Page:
• Lee held press conferences on Federal Funding for Accountability for Norfolk Southern, Clean Air in Western PA, Fair Wages and Safe Staffing for Hospital Workers, and the launch of the Equal Rights Amendment Caucus in DC. She hosted US Secretary of Health, Xavier Becerra for a roundtable on lowering Health Care Costs for Seniors and EX-IM Bank, Chairwoman Reta Jo Lewis on Manufacturing more in America. Lee convened a special order hour where she led her colleagues in speaking on the House floor on the Extremist Right Wing Judiciary’s attacks on our freedoms and the Student Loan Crisis–and she delivered powerful remarks after students, parents, and teachers across PA were traumatized by a series of mass shooting hoaxes, evacuations, and lockdowns.  
  • In the coming months, Lee will continue her work holding greedy corporations accountable for putting profits over people by taking legislative action to hold hospital and rail monopolies accountable, ensure clean air, water, nutritious food and affordable housing for all, end gun violence, and help Western Pennsylvania become a leader in clean energy manufacturing, empowering workers and protecting public health for all.  

As part of the 2024 Appropriations package, Lee is working to secure Federal Funding for the following Community Projects (formerly known as earmarks) that will make a real difference for folks here in Allegheny and WestMoreland counties:

  • $2 million to create a community center and park in Homewood to support youth and anti-violence initiatives, job training, and coaching. 
  • $1 million to fight hunger by investing in eight mobile food banks to help the Greater Pittsburgh Community Food Bank recover fresh food from regional farms and retailers and distribute more than 33 million pounds of food annually to 400,000 individuals in need of food assistance.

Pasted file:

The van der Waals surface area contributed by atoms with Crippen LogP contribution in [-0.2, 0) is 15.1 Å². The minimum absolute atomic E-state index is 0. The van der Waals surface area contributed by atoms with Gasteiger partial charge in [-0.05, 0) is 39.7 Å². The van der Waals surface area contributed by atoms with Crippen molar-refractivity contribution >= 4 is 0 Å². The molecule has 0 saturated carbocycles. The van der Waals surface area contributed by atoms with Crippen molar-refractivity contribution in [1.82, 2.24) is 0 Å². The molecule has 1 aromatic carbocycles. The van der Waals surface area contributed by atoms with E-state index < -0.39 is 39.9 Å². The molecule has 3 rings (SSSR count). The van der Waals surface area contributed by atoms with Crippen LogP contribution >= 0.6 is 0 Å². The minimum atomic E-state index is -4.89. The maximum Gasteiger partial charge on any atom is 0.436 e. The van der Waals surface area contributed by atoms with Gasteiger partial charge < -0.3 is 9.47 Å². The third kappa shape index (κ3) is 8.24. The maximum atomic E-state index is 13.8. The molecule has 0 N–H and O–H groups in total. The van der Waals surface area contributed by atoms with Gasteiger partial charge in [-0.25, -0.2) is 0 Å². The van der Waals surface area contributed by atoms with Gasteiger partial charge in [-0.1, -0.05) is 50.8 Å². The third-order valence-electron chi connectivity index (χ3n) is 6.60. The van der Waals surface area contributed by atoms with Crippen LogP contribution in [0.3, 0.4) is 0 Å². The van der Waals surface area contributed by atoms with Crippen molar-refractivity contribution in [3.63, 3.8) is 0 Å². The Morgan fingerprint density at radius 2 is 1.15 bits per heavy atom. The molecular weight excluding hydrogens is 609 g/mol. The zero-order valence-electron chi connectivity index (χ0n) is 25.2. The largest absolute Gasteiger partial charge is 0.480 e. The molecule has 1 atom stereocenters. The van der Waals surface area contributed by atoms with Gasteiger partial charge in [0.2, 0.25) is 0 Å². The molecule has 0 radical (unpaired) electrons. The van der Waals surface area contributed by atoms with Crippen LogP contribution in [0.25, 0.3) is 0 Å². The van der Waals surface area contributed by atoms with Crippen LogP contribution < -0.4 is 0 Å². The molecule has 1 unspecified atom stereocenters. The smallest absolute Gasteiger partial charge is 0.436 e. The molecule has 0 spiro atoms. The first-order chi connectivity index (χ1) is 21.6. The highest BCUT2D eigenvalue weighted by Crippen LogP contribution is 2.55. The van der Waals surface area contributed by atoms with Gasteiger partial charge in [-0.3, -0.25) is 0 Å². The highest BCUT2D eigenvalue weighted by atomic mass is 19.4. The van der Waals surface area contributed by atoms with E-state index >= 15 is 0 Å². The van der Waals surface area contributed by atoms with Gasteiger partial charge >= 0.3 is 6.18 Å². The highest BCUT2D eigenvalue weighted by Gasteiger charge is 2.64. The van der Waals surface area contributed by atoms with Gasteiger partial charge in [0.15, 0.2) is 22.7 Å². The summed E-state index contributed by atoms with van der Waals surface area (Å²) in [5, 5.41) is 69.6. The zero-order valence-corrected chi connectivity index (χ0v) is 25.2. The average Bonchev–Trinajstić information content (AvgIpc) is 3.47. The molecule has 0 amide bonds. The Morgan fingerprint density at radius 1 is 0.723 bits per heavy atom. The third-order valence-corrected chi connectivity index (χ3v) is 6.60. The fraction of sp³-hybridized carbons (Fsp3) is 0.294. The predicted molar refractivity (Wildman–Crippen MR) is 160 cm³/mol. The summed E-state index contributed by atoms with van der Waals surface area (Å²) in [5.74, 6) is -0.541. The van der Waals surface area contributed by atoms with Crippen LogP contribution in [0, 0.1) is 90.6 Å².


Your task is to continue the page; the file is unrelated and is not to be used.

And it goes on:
• $3,451,258 to the Tree of Life Congregation to create a community gathering and education space to teach about antisemitism and identity based in the new Tree of Life building. 
  • $2 million to the YMCA of greater Pittsburgh to renovate the community center and expand services to address the needs of the surrounding community including childcare, before and after school programs, senior supports, and community health and welcome available regardless of income. 
  • $450,000 to the Trade Institute of Pittsburgh’s social enterprise to provide individuals facing barriers to employment with temporary paid work experience and support if they are not yet ready to enter the workforce at the end of the Trade institute’s 11-week masonry program. 
  • $461,197 to prevent homelessness in low income communities by expanding and renovating the Jubilee Association’s facility to provide services preventing homelessness and offering high quality affordable childcare for low income families.
  • $2 million to help the Pennsylvania Department of Transportation, District 11 ensure safety and reliability on the McKeesport-Duquesne Bridge, which connects several low income and environmental justice communities on either side of the Monongahela river. 
  • $5 million to PENNDOT to rehabilitate the entire length of S.R. 2046 to combat deteriorating, poor pavement quality that is an increasing risk of landslide on the road connecting commercial, industrial, and residential properties. 
  • $1 million for Westmoreland County to expedite the replacement of the roadway bridge that runs over the Norfolk Southern Railway, reconnecting the town with the main road that has been divided by the railroad for just over 100 years and closed traffic since 2014. 
  • $1,700,000 to recover plots of abandoned, blighted, and demolition land in the McKeesport Area School District and transform them into sustainable and permanently affordable home ownership opportunities–creating permanently affordable home ownership opportunities, helping stabilize property values, and help spur neighborhood revitalization.